A lot of folks have been excited for Arrow’s spinoff, The Flash, and that’s probably down to the backdoor pilot they seeded last season. The introduction of Grant Gustin as Barry Allen was exciting, in no small part due to the fact that Gustin was instantly likable.
But now the real pilot is upon us and, well… it was a strangely abrupt offering.
The things that were good about Allen’s introduction over in Starling City are still present in the pilot episode. Grant Gustin is just an endearing kinda guy, which is pretty important because the Flash (specifically Allen’s incarnation) is a rare kind of superhero in that pretty much everybody is supposed to like him. But there’s a lot of awkwardness that makes this episode a rushed jump-start. The Flash needs more time to incubate.
One of the more interesting (even if it can be frustrating at times) aspects to Arrow is that Oliver Queen’s origin, his formation as a hero, is being told in stages—we find out about his five years away from home as the action in Starling City continues. Films do not have the ability to do this, often packing superhero origins into the first 45-minutes-to-an-hour of their initial film and pushing on from there. The Flash unfortunately made the same decision with their premiere offering; Barry gets hit by weird lightning, figures out his powers, saves the day. Bam, one episode. He’s the Flash now. It’s hard to buy, and also too rote to be interesting.
There’s very little discovery involved, and Barry finds his new abilities too easy to accept. We’re supposed to go along with this because Barry’s smart! He’s knows science! But the idea that your biological functions could change so completely and you wouldn’t need time to adjust is just silly. If anything, Barry Allen should be allowed more time to come to terms with his new identity than Oliver Queen. Sure, Oliver has to develop a skill set, and that does take more time than being caught in a freak accident. But the idea that becoming the Flash is simpler because the powers just show up is far too one-dimensional. The show could have easily taken a season allowing Barry to discover his capabilities. Instead, everything he does is kind of a given.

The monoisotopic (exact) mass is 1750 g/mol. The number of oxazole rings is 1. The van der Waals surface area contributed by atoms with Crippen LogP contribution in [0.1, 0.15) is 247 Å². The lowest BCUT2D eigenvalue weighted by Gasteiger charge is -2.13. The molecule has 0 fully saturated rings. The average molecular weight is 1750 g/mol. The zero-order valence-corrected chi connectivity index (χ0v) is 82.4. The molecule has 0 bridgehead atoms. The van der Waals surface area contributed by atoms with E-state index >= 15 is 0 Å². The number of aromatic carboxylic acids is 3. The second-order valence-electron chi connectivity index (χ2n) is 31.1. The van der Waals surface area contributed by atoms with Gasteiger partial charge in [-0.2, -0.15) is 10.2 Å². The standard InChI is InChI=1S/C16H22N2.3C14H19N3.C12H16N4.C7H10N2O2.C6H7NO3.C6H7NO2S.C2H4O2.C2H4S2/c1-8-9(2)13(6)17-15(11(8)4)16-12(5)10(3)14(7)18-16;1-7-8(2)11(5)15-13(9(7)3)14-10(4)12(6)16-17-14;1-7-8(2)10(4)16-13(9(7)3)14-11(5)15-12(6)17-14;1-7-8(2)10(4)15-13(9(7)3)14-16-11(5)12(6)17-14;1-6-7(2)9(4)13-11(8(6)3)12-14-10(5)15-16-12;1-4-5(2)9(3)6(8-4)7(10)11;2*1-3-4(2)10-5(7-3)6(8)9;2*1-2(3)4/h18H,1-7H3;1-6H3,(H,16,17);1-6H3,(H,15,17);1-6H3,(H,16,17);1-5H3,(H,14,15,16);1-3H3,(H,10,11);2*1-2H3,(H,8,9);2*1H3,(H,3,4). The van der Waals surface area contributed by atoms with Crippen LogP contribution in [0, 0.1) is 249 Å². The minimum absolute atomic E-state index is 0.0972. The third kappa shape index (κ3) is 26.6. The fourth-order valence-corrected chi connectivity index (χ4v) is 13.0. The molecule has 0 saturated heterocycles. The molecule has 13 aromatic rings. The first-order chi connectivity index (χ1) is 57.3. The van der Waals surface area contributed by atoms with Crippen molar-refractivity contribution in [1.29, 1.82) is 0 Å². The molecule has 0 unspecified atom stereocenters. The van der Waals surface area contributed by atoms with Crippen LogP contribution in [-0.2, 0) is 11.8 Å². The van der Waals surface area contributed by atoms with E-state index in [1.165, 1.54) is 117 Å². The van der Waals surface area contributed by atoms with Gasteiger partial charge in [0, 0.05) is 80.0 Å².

In addition, the show seems to be having trouble differentiating itself from Arrow in its infancy. The pilot goes through very unbelievable pains to set Barry up with the exact same kind of support system that Oliver Queen has. A base, two buddies to back him up with science and equipment, a special costume. A cop who knows about his powers, in whom he will confide. Undoubtedly, the CW is hoping to keep Arrow fans onboard, but they’re going about it the wrong way—we need to know what’s going to make The Flash different, and it can’t just be superpowers.
Barry’s relationships don’t exactly play either when compared to the parent show. Oliver Queen has complex relationships with all the women in his life, and there’s plenty of drama. But one of the more interesting aspects to Arrow is that people still behave like adults. They have flings and don’t make a big deal of it. Two women caring for Oliver at once doesn’t automatically result in cat fight and backstabbing tropes. What Barry has is essentially an adoptive sister, Iris West, who he’s very clearly sweet on. He goes to tell her so after waking up from his accident, but she interrupts and tells him that she knows—she loves him like a sibling too. Then she turns out to be dating another guy. This trope has been done to death, and what’s more, it’s so hard to believe that Iris doesn’t know Barry has a crush, as he does nothing but make doe-eyes at her. It seems more like she’s letting him down gently, which in turn makes his pining come off too Nice Guy™. It would be better to avoid that, especially when Barry is such a darling otherwise.